“By installing readily available equipment that converts the signal of traditional phone service to a digital signal, you can eliminate virtually all usage charges for local and long distance service,” says John Curry, owner of Curry IP Solutions.
Smart Business asked Curry for additional insight on cutting costs with digital phone service (IP).
How can digital phone service reduce costs for organizations with multiple locations?
We are all used to the telephone service model of obtaining local service when opening up each new branch of an organization. Phone systems would be installed to handle the expected traffic, and a long distance carrier would be selected to handle calls between headquarters, branches and customers. Basic service alone could average $300 per month or more and continue to rise with each additional minute of long distance conversation.
By converting to digital service, you can use the same Internet access that you rely on for inventory monitoring and ordering to provide the backbone for the new telecommunications technology that is sweeping across the country. Data and voice communications are moving simultaneously over the same channels.
What kind of savings are you talking about?
I know of one national chain with 1,000 locations across the country. The communications service between locations averaged at least $300 per month. With $300,000 per month savings, the company saved $3.6 million annually. Each company’s savings would depend on the number of locations and the average monthly costs. Savings for companies with international locations can be even greater.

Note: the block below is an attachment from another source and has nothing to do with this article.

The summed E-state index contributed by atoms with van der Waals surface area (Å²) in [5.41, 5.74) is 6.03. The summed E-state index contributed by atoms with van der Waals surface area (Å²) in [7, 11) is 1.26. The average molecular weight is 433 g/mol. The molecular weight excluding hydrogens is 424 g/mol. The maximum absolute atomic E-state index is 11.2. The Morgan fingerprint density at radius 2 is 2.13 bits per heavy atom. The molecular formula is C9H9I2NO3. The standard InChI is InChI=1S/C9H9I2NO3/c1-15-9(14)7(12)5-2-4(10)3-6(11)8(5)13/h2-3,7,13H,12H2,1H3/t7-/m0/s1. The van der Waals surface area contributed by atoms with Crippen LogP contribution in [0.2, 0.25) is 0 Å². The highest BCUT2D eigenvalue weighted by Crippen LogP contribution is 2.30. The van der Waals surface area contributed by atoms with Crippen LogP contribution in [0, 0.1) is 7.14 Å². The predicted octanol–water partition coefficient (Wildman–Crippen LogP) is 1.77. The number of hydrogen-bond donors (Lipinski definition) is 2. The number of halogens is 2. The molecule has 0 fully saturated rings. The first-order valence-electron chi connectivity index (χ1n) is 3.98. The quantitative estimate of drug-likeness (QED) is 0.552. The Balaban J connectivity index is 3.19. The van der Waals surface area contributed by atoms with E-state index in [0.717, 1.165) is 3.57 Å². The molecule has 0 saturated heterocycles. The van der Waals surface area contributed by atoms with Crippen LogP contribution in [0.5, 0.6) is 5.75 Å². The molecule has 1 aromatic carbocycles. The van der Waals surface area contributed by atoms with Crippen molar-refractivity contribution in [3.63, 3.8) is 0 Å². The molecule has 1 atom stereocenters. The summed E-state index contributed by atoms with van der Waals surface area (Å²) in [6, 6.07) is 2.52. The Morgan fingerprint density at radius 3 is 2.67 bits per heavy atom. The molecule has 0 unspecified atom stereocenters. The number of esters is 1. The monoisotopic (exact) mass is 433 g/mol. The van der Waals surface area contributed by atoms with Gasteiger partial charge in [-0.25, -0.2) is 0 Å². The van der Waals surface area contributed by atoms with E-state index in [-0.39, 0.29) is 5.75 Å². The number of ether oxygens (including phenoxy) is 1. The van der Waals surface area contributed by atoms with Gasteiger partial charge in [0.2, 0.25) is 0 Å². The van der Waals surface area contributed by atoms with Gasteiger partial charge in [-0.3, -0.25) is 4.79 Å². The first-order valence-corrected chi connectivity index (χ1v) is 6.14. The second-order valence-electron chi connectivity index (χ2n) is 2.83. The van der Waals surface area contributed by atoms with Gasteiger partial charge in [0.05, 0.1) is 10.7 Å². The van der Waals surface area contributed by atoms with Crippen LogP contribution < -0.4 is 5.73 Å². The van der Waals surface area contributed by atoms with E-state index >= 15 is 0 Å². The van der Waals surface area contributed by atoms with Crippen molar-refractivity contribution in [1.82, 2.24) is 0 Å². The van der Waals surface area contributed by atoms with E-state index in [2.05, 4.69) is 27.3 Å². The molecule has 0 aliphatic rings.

Would a company that is about to see large growth benefit more than an established company?
I would say yes. With traditional phone service, one may need a small phone system at each location. Let’s say the system costs about $4,000 for each location with expected growth to 100 sites in the first year for a total cost of $400,000. A newer digital system would only require a one-time investment for the system and the phones at each location, with an overall investment of about $130,000 resulting in a savings of $270,000.
Can 911 services be a problem?
There have been concerns about this, but there are ways to work out the technical issues. With new developments and solutions arriving daily, E911 services soon will mirror the traditional services already in place. An improved E911 service is being developed to effectively use GPS (global positioning systems) to locate the calling party.
What about mobility?
Mobility is another great benefit of these systems. When a person goes out of town on business, he or she can take an IP-programmed telephone. He or she can plug it in to any high-speed Internet access and be seamlessly connected to the company’s phone system. So when clients call your office, they are actually reaching you at your hotel, or wherever you might be, without knowing it.
If a business in New Orleans had been equipped with this type of system when Katrina hit, it could have had calls immediately redirected to another location either permanently or temporarily.
How does this system work?
It uses the Internet’s invisible web that is accessible almost anywhere in the world. Each telephone is programmed with its very own alphanumeric code, a signature that identifies that phone with the system. So when a client calls, the system searches for that signature, authenticates it, and completes the call if the phone is plugged in. If the phone is not plugged in, or if you’re unable to answer or choose not to answer, the call can go to your cell phone and then to voicemail.
What about quality of service?
The quality of service is not much different than that of traditional phone service. In some cases, our customers indicate that quality is better than in the traditional services. Improvements in technology over the last couple of years continue to make this possible.